A prime number can only be divided by 1 or by itself without giving decimals. Thus a literary journal called Prime Number necessarily aims high because the published prose and poetry must be similarly exceptional adding up to an undividable whole. At least, that’s the explanation for the strangely mathematical name of the online magazine that my mind could come up with. Also the literal meaning of prime number hints at high quality, and in fact, publisher and editors state that the magazine is dedicated to “distinctive work, regardless of theme, form or style”.
The free online quarterly Prime Number was launched in July 2010 and includes fiction, non-fiction, poetry, book-reviews, interviews and essays of both established as well as emerging writers. It is thought to serve as a platform for presenting original work to online readers who are interested in contemporary short prose and poetry. Prime Decimals are in-between supplements to the quarterlies and dedicated to flash fiction, flash non-fiction as well as to short poems. Once a year also a print number is brought out that showcases selected works from the online magazines.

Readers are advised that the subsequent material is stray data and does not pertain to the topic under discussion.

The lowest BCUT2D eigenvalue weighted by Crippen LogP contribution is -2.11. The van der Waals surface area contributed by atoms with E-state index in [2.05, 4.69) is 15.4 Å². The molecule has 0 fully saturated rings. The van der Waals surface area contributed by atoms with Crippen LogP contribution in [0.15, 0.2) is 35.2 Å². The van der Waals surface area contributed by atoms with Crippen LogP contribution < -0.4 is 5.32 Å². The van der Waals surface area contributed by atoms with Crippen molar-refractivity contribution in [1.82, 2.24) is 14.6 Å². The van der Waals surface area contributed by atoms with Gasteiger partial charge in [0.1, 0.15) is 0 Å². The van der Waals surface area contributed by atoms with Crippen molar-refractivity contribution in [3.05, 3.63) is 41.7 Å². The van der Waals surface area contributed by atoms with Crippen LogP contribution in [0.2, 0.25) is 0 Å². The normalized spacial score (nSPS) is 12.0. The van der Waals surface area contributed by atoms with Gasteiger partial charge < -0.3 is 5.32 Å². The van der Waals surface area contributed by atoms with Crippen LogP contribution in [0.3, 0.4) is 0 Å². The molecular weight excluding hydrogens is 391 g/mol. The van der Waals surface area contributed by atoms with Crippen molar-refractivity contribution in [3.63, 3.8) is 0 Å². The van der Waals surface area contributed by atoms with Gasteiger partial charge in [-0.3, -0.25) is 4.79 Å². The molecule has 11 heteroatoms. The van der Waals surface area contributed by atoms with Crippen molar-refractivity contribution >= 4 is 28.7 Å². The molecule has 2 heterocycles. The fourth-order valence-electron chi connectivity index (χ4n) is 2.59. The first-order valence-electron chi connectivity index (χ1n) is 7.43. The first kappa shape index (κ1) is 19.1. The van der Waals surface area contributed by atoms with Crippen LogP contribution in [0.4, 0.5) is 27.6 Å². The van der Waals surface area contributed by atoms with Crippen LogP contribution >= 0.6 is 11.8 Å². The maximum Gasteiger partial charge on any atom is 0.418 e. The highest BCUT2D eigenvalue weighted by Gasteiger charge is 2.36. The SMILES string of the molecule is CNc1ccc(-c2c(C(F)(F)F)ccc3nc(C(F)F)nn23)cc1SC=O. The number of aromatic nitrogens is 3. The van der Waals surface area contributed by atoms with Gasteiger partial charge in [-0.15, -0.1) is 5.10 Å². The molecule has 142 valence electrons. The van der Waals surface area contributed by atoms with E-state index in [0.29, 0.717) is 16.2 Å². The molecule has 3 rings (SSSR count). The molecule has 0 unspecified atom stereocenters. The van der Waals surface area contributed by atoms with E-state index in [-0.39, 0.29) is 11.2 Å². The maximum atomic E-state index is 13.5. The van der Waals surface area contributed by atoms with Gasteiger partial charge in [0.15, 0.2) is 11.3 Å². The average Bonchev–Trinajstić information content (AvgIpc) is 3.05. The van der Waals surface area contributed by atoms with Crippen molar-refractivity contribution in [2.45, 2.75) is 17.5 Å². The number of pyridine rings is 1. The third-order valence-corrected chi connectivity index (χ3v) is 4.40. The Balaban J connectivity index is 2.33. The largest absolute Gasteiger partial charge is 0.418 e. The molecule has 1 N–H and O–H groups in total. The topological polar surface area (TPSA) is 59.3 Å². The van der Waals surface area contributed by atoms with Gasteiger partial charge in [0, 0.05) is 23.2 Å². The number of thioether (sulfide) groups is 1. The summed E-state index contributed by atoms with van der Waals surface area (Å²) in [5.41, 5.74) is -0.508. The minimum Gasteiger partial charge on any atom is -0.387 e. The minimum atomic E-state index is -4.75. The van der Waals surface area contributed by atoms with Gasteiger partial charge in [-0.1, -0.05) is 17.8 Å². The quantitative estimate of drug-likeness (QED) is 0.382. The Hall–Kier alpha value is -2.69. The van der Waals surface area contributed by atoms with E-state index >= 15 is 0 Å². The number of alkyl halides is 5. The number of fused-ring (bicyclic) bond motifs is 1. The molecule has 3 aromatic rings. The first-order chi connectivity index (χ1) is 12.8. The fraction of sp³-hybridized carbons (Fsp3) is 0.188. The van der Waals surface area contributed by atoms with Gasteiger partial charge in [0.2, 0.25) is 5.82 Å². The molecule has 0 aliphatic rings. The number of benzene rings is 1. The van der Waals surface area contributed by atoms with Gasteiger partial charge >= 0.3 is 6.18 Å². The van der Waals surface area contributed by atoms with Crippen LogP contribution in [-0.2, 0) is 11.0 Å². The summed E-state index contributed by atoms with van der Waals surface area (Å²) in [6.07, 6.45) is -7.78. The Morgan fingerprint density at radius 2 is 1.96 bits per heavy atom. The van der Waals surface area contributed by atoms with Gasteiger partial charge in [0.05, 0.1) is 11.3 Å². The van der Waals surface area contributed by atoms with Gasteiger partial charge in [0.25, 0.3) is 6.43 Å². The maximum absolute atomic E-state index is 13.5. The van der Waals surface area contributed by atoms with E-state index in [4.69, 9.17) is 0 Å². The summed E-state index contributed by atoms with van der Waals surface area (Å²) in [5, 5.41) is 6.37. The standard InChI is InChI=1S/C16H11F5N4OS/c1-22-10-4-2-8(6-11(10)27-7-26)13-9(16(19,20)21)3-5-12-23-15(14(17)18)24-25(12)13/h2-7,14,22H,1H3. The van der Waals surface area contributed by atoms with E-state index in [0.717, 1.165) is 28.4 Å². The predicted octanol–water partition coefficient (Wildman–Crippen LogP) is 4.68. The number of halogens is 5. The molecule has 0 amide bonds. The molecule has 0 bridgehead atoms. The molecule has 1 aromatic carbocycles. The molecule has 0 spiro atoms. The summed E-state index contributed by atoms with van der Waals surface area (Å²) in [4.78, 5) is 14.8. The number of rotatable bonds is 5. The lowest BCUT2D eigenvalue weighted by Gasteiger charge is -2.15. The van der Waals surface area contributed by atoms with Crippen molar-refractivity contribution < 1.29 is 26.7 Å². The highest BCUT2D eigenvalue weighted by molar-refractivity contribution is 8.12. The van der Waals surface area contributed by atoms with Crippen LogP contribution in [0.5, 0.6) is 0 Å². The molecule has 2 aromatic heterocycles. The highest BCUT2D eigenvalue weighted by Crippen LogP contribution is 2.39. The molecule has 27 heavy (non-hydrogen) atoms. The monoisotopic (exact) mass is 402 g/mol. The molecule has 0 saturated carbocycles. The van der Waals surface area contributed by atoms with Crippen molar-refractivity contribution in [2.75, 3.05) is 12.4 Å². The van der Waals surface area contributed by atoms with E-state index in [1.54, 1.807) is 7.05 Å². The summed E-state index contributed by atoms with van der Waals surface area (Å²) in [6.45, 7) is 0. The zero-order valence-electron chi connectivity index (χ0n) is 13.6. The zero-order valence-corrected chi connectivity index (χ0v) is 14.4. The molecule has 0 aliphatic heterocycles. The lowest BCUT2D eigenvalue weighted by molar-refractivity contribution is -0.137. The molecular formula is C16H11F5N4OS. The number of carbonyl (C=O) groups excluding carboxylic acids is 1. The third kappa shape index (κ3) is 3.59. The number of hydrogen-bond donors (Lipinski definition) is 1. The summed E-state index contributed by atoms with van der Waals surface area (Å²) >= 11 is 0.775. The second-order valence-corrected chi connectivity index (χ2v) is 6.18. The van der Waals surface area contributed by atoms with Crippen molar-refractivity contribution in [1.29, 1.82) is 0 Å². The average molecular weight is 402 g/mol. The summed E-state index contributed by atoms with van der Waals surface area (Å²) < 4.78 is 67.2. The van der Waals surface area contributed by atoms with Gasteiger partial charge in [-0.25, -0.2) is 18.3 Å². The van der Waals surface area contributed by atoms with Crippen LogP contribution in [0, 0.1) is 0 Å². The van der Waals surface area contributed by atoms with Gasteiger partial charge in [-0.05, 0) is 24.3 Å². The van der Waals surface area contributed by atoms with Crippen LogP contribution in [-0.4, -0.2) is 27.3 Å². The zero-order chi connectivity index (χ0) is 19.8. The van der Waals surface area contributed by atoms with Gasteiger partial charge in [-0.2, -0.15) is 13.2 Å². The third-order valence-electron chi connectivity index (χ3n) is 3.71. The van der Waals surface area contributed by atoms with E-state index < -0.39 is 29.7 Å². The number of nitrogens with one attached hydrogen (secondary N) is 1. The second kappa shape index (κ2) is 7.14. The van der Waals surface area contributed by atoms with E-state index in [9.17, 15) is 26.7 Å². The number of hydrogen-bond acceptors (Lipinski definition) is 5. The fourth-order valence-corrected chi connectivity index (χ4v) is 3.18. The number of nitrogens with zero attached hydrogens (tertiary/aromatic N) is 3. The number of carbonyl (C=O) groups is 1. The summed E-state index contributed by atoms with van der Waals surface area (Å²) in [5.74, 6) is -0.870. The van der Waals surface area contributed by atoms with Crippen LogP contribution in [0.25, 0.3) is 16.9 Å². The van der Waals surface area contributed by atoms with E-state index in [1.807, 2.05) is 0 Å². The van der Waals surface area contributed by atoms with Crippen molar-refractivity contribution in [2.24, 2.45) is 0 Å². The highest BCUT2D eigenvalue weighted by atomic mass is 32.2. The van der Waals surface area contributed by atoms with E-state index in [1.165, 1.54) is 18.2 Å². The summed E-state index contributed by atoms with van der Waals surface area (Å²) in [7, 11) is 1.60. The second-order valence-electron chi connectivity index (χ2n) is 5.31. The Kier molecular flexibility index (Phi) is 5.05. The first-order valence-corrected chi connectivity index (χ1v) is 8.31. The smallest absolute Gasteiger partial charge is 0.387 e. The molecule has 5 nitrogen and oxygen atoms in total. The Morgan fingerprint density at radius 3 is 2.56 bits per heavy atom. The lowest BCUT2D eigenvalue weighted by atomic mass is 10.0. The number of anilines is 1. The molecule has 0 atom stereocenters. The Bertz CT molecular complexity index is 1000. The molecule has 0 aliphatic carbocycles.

I stumbled across Prime Number that is located in Winston-Salem, North Carolina, USA, during my research on different relations between mathematics and literature. The online performance of the magazine is simple and clear. The latest issue is featured on the journal’s homepage with a cover picture, a letter from the editors and a hyperlinked table of contents. All previous issues appear in the archives, their numbers -- faithfully to the name -- following the row of prime numbers starting with 2. Also a list of contributors and a discussion forum are available on the site.
My time has been too scarce to do much more than browse, but the contents of Prime Number look interesting enough to me to satisfy literature lovers as well as keen writers. I could read only a few of the texts from the eleven numbers that have been published so far and I wasn’t disappointed at all. For aspiring writers it may be a bit of a nuisance that contributions aren’t paid for, but unfortunately this is rather the rule than the exception in our materialistic world. The law of supply and demand is merciless and many gifted writers (or other artists) are discouraged by it.